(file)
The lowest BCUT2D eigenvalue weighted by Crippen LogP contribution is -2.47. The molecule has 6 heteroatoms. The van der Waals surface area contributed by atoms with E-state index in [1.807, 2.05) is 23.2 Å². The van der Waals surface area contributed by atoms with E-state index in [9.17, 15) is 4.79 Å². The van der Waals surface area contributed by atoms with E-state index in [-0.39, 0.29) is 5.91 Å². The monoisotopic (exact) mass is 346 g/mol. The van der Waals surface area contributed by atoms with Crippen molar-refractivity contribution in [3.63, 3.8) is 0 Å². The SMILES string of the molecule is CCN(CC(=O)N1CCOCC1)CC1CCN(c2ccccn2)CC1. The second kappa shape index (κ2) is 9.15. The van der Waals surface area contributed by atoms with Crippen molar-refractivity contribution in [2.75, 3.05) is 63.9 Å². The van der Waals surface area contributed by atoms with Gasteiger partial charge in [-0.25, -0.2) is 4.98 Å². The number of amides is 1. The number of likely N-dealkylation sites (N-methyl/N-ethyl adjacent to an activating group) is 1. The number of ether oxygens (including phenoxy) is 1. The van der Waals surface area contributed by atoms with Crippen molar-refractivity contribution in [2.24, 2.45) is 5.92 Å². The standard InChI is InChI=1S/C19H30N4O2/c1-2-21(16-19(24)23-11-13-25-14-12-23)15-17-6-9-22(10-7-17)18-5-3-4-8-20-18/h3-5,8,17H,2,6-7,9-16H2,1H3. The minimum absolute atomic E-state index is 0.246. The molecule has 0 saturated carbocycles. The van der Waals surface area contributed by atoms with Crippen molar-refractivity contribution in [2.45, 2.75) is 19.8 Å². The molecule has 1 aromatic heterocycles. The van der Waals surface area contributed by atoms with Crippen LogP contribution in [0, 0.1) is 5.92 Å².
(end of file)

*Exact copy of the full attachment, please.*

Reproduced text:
The lowest BCUT2D eigenvalue weighted by Crippen LogP contribution is -2.47. The molecule has 6 heteroatoms. The van der Waals surface area contributed by atoms with E-state index in [1.807, 2.05) is 23.2 Å². The van der Waals surface area contributed by atoms with E-state index in [9.17, 15) is 4.79 Å². The van der Waals surface area contributed by atoms with E-state index in [-0.39, 0.29) is 5.91 Å². The monoisotopic (exact) mass is 346 g/mol. The van der Waals surface area contributed by atoms with Crippen molar-refractivity contribution in [3.63, 3.8) is 0 Å². The SMILES string of the molecule is CCN(CC(=O)N1CCOCC1)CC1CCN(c2ccccn2)CC1. The second kappa shape index (κ2) is 9.15. The van der Waals surface area contributed by atoms with Crippen molar-refractivity contribution in [2.75, 3.05) is 63.9 Å². The van der Waals surface area contributed by atoms with Gasteiger partial charge in [-0.25, -0.2) is 4.98 Å². The number of amides is 1. The number of likely N-dealkylation sites (N-methyl/N-ethyl adjacent to an activating group) is 1. The number of ether oxygens (including phenoxy) is 1. The van der Waals surface area contributed by atoms with Crippen molar-refractivity contribution in [2.24, 2.45) is 5.92 Å². The standard InChI is InChI=1S/C19H30N4O2/c1-2-21(16-19(24)23-11-13-25-14-12-23)15-17-6-9-22(10-7-17)18-5-3-4-8-20-18/h3-5,8,17H,2,6-7,9-16H2,1H3. The minimum absolute atomic E-state index is 0.246. The molecule has 0 saturated carbocycles. The van der Waals surface area contributed by atoms with Crippen molar-refractivity contribution in [2.45, 2.75) is 19.8 Å². The molecule has 1 aromatic heterocycles. The van der Waals surface area contributed by atoms with Crippen LogP contribution in [0, 0.1) is 5.92 Å².